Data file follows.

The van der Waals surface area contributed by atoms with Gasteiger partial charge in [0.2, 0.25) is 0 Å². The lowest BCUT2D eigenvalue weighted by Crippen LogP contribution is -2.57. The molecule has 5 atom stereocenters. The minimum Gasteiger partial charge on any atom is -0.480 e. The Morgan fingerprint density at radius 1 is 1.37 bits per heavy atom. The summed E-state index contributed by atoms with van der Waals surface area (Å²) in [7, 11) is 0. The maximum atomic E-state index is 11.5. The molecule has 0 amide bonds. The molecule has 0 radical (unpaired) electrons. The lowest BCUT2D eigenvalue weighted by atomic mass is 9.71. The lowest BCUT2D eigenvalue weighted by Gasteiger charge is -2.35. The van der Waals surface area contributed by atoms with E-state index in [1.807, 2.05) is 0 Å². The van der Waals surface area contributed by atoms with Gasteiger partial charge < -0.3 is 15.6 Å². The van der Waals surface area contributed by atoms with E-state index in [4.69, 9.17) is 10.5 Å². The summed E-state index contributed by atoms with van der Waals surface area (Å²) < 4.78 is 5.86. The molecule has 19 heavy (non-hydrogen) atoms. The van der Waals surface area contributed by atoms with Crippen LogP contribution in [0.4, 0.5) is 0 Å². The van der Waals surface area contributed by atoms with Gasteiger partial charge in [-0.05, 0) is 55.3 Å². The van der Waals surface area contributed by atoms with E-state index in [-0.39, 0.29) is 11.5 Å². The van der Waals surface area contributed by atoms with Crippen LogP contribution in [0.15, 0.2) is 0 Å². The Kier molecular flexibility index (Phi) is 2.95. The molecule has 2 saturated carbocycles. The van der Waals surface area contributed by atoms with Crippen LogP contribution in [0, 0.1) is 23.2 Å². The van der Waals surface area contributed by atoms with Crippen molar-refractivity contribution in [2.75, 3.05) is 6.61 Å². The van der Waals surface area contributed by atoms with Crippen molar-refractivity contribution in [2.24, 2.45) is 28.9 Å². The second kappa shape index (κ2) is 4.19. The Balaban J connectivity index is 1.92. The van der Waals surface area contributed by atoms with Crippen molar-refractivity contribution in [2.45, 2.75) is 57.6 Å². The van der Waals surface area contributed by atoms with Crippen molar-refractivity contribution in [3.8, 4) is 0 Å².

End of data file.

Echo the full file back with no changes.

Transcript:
The van der Waals surface area contributed by atoms with Gasteiger partial charge in [0.2, 0.25) is 0 Å². The lowest BCUT2D eigenvalue weighted by Crippen LogP contribution is -2.57. The molecule has 5 atom stereocenters. The minimum Gasteiger partial charge on any atom is -0.480 e. The Morgan fingerprint density at radius 1 is 1.37 bits per heavy atom. The summed E-state index contributed by atoms with van der Waals surface area (Å²) in [7, 11) is 0. The maximum atomic E-state index is 11.5. The molecule has 0 amide bonds. The molecule has 0 radical (unpaired) electrons. The lowest BCUT2D eigenvalue weighted by atomic mass is 9.71. The lowest BCUT2D eigenvalue weighted by Gasteiger charge is -2.35. The van der Waals surface area contributed by atoms with E-state index in [1.807, 2.05) is 0 Å². The van der Waals surface area contributed by atoms with Gasteiger partial charge < -0.3 is 15.6 Å². The van der Waals surface area contributed by atoms with E-state index in [4.69, 9.17) is 10.5 Å². The summed E-state index contributed by atoms with van der Waals surface area (Å²) < 4.78 is 5.86. The molecule has 19 heavy (non-hydrogen) atoms. The van der Waals surface area contributed by atoms with Crippen LogP contribution in [0.4, 0.5) is 0 Å². The van der Waals surface area contributed by atoms with Gasteiger partial charge in [-0.05, 0) is 55.3 Å². The van der Waals surface area contributed by atoms with E-state index in [-0.39, 0.29) is 11.5 Å². The van der Waals surface area contributed by atoms with Crippen LogP contribution in [0.15, 0.2) is 0 Å². The Kier molecular flexibility index (Phi) is 2.95. The molecule has 2 saturated carbocycles. The van der Waals surface area contributed by atoms with Crippen LogP contribution in [0, 0.1) is 23.2 Å². The van der Waals surface area contributed by atoms with Crippen molar-refractivity contribution in [2.75, 3.05) is 6.61 Å². The van der Waals surface area contributed by atoms with Crippen molar-refractivity contribution in [2.24, 2.45) is 28.9 Å². The second kappa shape index (κ2) is 4.19. The Balaban J connectivity index is 1.92. The van der Waals surface area contributed by atoms with Crippen molar-refractivity contribution in [2.45, 2.75) is 57.6 Å². The van der Waals surface area contributed by atoms with Crippen molar-refractivity contribution in [3.8, 4) is 0 Å².